(CNS News) -- When asked whether he or any of his colleagues in the Senate will read all 2,702 pages of the infrastructure bill before voting on it, Senator Joe Manchin (D-W.V.) said, “That’s what we have a big staff for."
At the U.S. Capitol on Tuesday, CNS News asked the senator, “Will you read all 2,702 pages of the infrastructure bill before voting on it?”
Senator Manchin said, “We have a staff that breaks it all down, gives us every section by section, the whole details -- how’s that?”
In a follow-up question, CNS News asked, “And will any of your colleagues read all of the bill?”
“Well, if they get a chance to, but the bottom line, that’s what we have a big staff for,” he said. “The staff breaks everything down, section by section, so you know how we operate here, okay? They give us all the details in it, the highlights and the redundancies, okay? Everybody will be prepared, they’ll be prepared.”
Senator Manchin’s counterpart from West Virginia, Republican Senator Shelley Moore Capito, said she will read a lot but not all of the bill.
“Most of what’s in that bill is what was passed through my committee, which I have read,” she said. “I’m not sure I’ll get it all read, but a lot of it.”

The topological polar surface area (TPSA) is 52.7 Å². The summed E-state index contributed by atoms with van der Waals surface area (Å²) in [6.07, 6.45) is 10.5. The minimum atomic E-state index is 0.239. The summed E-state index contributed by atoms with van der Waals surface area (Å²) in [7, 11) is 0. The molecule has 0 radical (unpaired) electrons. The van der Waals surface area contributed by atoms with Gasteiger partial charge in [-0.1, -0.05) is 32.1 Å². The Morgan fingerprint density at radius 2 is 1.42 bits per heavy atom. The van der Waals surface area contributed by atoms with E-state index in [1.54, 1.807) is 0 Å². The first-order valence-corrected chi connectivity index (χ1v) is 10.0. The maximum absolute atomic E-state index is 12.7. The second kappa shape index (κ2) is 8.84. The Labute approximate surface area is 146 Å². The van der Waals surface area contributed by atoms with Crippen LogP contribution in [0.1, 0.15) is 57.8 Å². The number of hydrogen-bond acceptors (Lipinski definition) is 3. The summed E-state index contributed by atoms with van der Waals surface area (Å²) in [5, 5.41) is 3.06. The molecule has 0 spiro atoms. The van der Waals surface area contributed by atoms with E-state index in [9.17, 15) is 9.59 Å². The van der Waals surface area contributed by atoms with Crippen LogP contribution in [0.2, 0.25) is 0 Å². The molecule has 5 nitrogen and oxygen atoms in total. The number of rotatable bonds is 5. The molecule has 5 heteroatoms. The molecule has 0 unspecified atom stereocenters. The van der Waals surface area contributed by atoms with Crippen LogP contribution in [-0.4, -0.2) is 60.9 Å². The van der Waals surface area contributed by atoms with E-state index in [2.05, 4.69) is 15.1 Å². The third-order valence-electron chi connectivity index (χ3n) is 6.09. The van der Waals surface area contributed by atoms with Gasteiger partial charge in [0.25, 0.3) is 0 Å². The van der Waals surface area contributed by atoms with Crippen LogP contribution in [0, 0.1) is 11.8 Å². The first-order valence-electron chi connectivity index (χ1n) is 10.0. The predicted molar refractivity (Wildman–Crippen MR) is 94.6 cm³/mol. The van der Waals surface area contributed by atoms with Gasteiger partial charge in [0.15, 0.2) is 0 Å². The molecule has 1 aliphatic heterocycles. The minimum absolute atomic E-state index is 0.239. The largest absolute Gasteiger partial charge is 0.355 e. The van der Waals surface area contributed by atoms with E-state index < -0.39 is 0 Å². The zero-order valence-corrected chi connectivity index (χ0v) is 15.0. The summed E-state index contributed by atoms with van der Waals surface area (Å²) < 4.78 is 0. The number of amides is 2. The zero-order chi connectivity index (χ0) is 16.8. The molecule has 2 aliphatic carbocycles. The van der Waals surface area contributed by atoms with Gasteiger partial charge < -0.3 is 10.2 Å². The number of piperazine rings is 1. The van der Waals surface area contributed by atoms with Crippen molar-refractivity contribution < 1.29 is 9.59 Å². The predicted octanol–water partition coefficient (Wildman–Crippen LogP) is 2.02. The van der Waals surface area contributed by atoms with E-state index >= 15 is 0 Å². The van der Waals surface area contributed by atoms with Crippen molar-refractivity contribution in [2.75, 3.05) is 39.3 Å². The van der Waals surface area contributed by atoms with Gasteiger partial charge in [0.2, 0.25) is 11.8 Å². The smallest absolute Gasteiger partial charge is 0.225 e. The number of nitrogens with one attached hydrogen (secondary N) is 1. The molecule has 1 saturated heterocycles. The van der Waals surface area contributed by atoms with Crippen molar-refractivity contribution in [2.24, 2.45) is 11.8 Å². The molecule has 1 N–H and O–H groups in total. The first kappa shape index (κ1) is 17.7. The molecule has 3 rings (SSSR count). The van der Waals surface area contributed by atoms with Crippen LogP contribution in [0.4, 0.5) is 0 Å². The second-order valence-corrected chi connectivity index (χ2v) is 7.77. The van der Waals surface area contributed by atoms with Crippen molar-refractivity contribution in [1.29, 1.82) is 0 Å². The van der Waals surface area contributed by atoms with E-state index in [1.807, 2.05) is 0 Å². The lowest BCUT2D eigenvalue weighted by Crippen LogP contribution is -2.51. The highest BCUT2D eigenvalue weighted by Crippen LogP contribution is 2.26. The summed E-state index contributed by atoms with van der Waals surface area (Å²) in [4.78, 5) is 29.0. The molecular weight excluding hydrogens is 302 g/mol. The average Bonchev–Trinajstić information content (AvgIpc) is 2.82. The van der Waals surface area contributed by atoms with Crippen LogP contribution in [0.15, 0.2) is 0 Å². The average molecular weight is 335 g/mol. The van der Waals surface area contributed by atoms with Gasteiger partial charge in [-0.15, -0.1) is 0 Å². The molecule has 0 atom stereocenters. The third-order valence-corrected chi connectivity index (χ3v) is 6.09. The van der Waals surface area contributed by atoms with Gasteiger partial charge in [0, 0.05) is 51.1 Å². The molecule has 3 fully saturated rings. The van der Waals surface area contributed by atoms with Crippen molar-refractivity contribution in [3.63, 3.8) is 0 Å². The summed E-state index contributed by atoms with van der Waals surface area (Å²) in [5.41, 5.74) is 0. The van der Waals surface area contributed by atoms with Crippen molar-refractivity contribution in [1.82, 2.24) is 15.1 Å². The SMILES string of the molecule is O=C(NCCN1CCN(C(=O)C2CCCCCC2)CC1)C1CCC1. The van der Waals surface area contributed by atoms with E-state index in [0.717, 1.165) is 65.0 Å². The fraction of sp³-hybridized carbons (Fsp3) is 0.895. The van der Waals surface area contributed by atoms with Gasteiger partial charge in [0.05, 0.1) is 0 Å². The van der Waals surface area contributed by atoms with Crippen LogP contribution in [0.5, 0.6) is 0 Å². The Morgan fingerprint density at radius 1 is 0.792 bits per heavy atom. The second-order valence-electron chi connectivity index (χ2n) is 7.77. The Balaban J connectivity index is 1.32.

The “bipartisan” Infrastructure Investment and Jobs Act would authorize spending for “clean transportation infrastructure, clean water infrastructure, universal broadband infrastructure, clean power infrastructure, remediation of legacy pollution, and resilience to the changing climate,” according to a June 24 White House statement.
The House voted to pass its version of the infrastructure bill on July 1.
While Senate Majority Leader Chuck Schumer (D-N.Y.) is determined to hold a vote on the infrastructure bill before the Senate leaves for recess on Aug. 9, Senate Minority Leader Mitch McConnell and other Republicans are less enthusiastic about taking action on it.
Leader McConnell said on the Senate floor on Monday, “Our full consideration of this bill must not be choked off by any artificial timetable that our Democratic colleagues may have penciled out for political purposes.”